Methylprednisolone is a synthetic glucocorticoid or corticosteroid drug(557). Researchers found that Methylprednisolone can effectively reduce myelin changes(559) accompanying brain oedema(558) induced by blood-brain barrier opening with an osmotic insult(559).

b. Anticonvulsants for patient with seizures
In some cases, patients with chronic subdural haematoma may be treated with anticonvulsants for seizures prevention(560). The medicine has shown to reduce risk of seizures(562) to none and 1.8%  in 73 patients given prophylactic antiepileptic drug treatment in Tokyo Medical and Dental University study(561) and Beilinson Medical Center(562) studies, respectively.

c.  Rifampicin for bacterial infection
Rifampicin is a naturally made, non-peptide antibiotic(563). It is bactericidal, killing agent  by disabling the protein expression system universally conserved by all bacterial infection(567), but it can induce thrombocytopenia(565)(566) in acute subdural hematoma treatment.

3. Surgery
Large or symptomatic hematomas require a craniotomy, as a bone flap is temporarily removed from the skull to access the brain for removal of blood clot with suction or irrigation(568). According University of Cambridge, Cambridge, the use of a drain after burr-hole drainage of chronic subdural haematoma and minimized the incidence of significant recollection(570) is safe and associated with reduced recurrence and mortality at 6 months(569).

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References
(544) http://www.ncbi.nlm.nih.gov/pubmed/25224156
(545) http://www.ncbi.nlm.nih.gov/pubmed/24313607
(546) http://www.ncbi.nlm.nih.gov/pubmed/19139303
(546) http://www.ncbi.nlm.nih.gov/pubmed/25367584
(547) http://www.ncbi.nlm.nih.gov/pubmed/24049555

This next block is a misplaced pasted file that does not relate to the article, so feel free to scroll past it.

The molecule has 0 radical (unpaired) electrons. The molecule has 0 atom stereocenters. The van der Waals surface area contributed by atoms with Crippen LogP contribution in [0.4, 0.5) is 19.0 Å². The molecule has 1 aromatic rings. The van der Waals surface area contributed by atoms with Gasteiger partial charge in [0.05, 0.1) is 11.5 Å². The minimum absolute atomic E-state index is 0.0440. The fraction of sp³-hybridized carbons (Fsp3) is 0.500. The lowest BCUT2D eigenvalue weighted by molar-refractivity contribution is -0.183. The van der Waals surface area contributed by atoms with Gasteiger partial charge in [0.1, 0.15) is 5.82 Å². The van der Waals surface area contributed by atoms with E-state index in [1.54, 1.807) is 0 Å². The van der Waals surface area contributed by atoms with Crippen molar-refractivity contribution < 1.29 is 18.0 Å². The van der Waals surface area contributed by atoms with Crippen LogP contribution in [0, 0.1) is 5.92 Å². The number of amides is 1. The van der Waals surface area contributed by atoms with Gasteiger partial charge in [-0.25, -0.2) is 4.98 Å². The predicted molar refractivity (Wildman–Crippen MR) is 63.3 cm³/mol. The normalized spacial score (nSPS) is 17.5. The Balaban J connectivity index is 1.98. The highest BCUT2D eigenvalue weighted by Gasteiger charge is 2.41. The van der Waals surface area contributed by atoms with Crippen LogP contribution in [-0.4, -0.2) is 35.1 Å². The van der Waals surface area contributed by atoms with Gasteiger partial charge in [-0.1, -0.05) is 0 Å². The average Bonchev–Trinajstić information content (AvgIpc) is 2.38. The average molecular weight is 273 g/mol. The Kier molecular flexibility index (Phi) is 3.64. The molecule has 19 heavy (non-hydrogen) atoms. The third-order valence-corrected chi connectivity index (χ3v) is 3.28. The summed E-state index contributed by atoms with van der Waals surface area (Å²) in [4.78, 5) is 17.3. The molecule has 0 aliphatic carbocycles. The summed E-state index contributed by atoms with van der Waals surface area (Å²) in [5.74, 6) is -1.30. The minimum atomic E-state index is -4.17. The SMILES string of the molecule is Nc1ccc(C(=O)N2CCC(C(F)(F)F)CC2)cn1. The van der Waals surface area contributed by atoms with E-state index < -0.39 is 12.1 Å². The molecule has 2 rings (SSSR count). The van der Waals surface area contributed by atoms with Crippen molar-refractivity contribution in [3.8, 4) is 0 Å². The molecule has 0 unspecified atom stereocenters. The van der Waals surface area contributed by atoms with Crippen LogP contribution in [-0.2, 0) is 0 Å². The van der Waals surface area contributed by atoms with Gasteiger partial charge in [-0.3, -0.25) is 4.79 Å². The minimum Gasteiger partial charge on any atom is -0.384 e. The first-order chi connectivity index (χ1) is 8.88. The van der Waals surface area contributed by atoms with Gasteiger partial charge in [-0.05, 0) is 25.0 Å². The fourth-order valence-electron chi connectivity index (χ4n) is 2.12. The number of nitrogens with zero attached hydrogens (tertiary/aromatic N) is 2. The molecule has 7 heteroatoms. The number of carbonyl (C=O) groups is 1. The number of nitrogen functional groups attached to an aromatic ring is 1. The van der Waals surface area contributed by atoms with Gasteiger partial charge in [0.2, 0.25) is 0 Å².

(548) http://www.ncbi.nlm.nih.gov/pubmed/24784316
(549) http://emedicine.medscape.com/article/828005-overview
(550) http://www.ncbi.nlm.nih.gov/pubmed/25142860
(551) http://www.ncbi.nlm.nih.gov/pubmed/19570326
(552) http://www.ncbi.nlm.nih.gov/pubmed/23066609
(553) http://emedicine.medscape.com/article/1137207-treatment
(554) http://www.ncbi.nlm.nih.gov/pubmed/4817809
(555) http://www.ncbi.nlm.nih.gov/pubmed/12020522
(556) http://www.ncbi.nlm.nih.gov/pubmed/7936130
(557) http://en.wikipedia.org/wiki/Methylprednisolone
(558) http://www.ncbi.nlm.nih.gov/pubmed/15782554
(559) http://www.ncbi.nlm.nih.gov/pubmed/22286794 
(560) http://www.ncbi.nlm.nih.gov/pubmed/23744552
(561) http://www.ncbi.nlm.nih.gov/pubmed/8229039
(562) http://www.ncbi.nlm.nih.gov/pubmed/8213276
(563) http://en.wikipedia.org/wiki/Rifampicin
(564) http://www.ncbi.nlm.nih.gov/pubmed/19782872
(565) http://www.ncbi.nlm.nih.gov/pubmed/19960218
(566) http://www.ncbi.nlm.nih.gov/pubmed/20827562
(567) http://ijpr.sbmu.ac.ir/?_action=articleInfo&article=1112
(568) http://en.wikipedia.org/wiki/Craniotomy
(569) http://www.ncbi.nlm.nih.gov/pubmed/19960218
(570) http://www.ncbi.nlm.nih.gov/pubmed/14565521

Reprinted from Norton Journal, Volume I, Most Common Diseases of Ages of 50 Plus - Chapter of Diseases of Central Nervous system(CNS): Dementia - Treatments by Kyle J. Norton